What are the risk factors for ovarian cancer?


A risk factor is any factor that is associated with increasing someone’s chances of developing a certain condition, such as cancer. Some risk factors are modifiable, such as lifestyle or environmental risk factors. Others cannot be modified, such as inherited factors and whether someone in the family has had cancer. 

Having 1 or more risk factors does not mean that you will develop cancer. Many people have at least 1 risk factor but will never develop cancer, while others with cancer may have had no known risk factors. Even if a person with cancer has a risk factor, it is usually hard to know how much that risk factor contributed to the development of their disease.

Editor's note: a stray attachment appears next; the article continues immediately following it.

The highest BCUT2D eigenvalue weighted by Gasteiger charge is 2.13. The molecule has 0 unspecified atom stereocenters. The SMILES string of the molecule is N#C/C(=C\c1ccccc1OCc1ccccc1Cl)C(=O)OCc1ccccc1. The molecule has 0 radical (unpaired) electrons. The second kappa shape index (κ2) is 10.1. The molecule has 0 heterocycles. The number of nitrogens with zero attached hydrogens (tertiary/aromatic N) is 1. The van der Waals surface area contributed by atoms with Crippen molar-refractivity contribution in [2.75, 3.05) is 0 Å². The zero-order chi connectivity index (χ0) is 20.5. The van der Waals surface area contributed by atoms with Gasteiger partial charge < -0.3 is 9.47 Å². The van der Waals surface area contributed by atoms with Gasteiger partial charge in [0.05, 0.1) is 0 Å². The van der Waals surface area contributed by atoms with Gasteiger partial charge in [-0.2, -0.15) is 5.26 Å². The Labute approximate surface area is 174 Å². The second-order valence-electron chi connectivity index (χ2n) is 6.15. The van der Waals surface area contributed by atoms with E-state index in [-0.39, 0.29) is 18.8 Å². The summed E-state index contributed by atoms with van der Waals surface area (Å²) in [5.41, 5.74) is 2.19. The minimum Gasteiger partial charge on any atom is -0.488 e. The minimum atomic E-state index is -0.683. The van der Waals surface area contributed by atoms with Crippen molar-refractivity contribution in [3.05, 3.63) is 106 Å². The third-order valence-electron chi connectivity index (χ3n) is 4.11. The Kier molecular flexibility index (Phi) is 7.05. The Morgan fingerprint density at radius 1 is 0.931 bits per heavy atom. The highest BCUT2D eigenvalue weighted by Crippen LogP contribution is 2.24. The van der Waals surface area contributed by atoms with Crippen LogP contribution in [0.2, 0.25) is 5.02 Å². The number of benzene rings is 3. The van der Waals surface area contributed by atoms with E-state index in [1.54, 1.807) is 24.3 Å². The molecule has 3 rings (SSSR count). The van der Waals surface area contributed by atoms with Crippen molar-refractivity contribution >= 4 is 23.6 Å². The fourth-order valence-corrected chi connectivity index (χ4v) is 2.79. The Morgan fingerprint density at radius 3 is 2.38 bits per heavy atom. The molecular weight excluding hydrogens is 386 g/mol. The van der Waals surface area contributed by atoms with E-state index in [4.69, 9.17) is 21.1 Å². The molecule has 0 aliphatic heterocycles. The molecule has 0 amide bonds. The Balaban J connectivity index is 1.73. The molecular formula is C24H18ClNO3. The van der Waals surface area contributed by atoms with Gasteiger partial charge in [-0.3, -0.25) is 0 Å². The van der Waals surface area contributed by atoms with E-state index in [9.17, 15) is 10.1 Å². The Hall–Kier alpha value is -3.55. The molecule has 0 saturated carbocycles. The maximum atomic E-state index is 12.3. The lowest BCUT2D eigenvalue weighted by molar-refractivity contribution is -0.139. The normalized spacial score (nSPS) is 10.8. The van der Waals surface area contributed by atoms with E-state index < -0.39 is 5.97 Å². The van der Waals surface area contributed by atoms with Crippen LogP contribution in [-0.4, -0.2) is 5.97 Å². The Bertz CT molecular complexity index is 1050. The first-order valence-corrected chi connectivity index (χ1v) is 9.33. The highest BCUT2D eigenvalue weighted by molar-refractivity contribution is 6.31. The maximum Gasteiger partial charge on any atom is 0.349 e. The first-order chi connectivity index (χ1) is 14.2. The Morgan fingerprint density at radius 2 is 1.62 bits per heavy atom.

Factors that are associated with a higher risk of developing ovarian cancer include: 

  • a family history of ovarian cancer, breast cancer or colon cancer 
  • being of Ashkenazi Jewish descent[2] 
  • a mutation in 1 of several known genes, including BRCA1/2 
  • having a genetic condition, such as Lynch syndrome, also known as hereditary nonpolyposis colon cancer or HNPCC) 
  • increasing age – ovarian cancer is more common in women over 50 years of age 
  • medical conditions such as endometriosis - Although some studies report an increased risk of ovarian cancer in women with a history of endometriosis, evidence suggests that the overall lifetime likelihood of developing ovarian cancer is low. 
  • use of hormone replacement therapy (HRT) 
  • smoking tobacco 
  • obesity. 

Some factors reduce the risk of developing ovarian cancer. These include: 

  • having children 
  • use of the oral contraceptive pill (the pill) 
  • gynaecological surgery – tubal ligation (having your tubes tied). 

It is not clear whether the following affect the risk of ovarian cancer: 

  • diet 
  • alcohol 
  • aspirin and non-steroidal anti-inflammatory drugs 
  • talc 
  • infertility treatment.[3]